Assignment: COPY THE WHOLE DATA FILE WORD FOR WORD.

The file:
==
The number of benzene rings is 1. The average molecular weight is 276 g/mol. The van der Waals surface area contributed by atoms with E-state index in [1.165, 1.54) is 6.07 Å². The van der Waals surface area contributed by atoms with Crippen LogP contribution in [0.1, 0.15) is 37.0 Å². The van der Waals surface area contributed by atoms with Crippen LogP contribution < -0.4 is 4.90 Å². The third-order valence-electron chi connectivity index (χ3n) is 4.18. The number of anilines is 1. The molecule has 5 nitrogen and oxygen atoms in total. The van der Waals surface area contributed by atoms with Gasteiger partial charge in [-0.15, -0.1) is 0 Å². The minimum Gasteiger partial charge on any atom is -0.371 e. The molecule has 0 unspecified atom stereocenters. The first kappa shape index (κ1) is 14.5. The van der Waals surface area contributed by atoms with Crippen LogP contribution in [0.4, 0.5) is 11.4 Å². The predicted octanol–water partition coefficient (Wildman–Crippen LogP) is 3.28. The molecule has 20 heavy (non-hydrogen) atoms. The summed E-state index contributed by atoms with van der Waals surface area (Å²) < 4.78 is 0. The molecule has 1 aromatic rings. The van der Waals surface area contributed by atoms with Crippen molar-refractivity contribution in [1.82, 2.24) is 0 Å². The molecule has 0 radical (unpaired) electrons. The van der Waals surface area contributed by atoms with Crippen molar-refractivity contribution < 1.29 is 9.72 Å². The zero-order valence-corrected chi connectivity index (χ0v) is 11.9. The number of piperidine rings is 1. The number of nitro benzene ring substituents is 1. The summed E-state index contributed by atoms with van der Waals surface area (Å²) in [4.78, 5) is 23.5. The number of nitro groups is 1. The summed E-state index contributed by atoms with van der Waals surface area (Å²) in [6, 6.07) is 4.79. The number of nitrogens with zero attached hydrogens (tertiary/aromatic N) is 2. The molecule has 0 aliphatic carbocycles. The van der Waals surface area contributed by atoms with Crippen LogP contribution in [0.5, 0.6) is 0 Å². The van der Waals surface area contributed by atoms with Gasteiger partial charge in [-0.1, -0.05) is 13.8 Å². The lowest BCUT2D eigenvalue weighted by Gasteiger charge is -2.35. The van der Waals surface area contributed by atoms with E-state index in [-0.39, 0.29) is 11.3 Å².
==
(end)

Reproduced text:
The number of benzene rings is 1. The average molecular weight is 276 g/mol. The van der Waals surface area contributed by atoms with E-state index in [1.165, 1.54) is 6.07 Å². The van der Waals surface area contributed by atoms with Crippen LogP contribution in [0.1, 0.15) is 37.0 Å². The van der Waals surface area contributed by atoms with Crippen LogP contribution < -0.4 is 4.90 Å². The third-order valence-electron chi connectivity index (χ3n) is 4.18. The number of anilines is 1. The molecule has 5 nitrogen and oxygen atoms in total. The van der Waals surface area contributed by atoms with Gasteiger partial charge in [-0.15, -0.1) is 0 Å². The minimum Gasteiger partial charge on any atom is -0.371 e. The molecule has 0 unspecified atom stereocenters. The first kappa shape index (κ1) is 14.5. The van der Waals surface area contributed by atoms with Crippen LogP contribution in [0.4, 0.5) is 11.4 Å². The predicted octanol–water partition coefficient (Wildman–Crippen LogP) is 3.28. The molecule has 20 heavy (non-hydrogen) atoms. The summed E-state index contributed by atoms with van der Waals surface area (Å²) < 4.78 is 0. The molecule has 1 aromatic rings. The van der Waals surface area contributed by atoms with Crippen molar-refractivity contribution in [1.82, 2.24) is 0 Å². The molecule has 0 radical (unpaired) electrons. The van der Waals surface area contributed by atoms with Crippen molar-refractivity contribution < 1.29 is 9.72 Å². The zero-order valence-corrected chi connectivity index (χ0v) is 11.9. The number of piperidine rings is 1. The number of nitro benzene ring substituents is 1. The summed E-state index contributed by atoms with van der Waals surface area (Å²) in [4.78, 5) is 23.5. The number of nitro groups is 1. The summed E-state index contributed by atoms with van der Waals surface area (Å²) in [6, 6.07) is 4.79. The number of nitrogens with zero attached hydrogens (tertiary/aromatic N) is 2. The molecule has 0 aliphatic carbocycles. The van der Waals surface area contributed by atoms with Crippen LogP contribution in [0.5, 0.6) is 0 Å². The van der Waals surface area contributed by atoms with Gasteiger partial charge in [-0.1, -0.05) is 13.8 Å². The lowest BCUT2D eigenvalue weighted by Gasteiger charge is -2.35. The van der Waals surface area contributed by atoms with E-state index in [-0.39, 0.29) is 11.3 Å².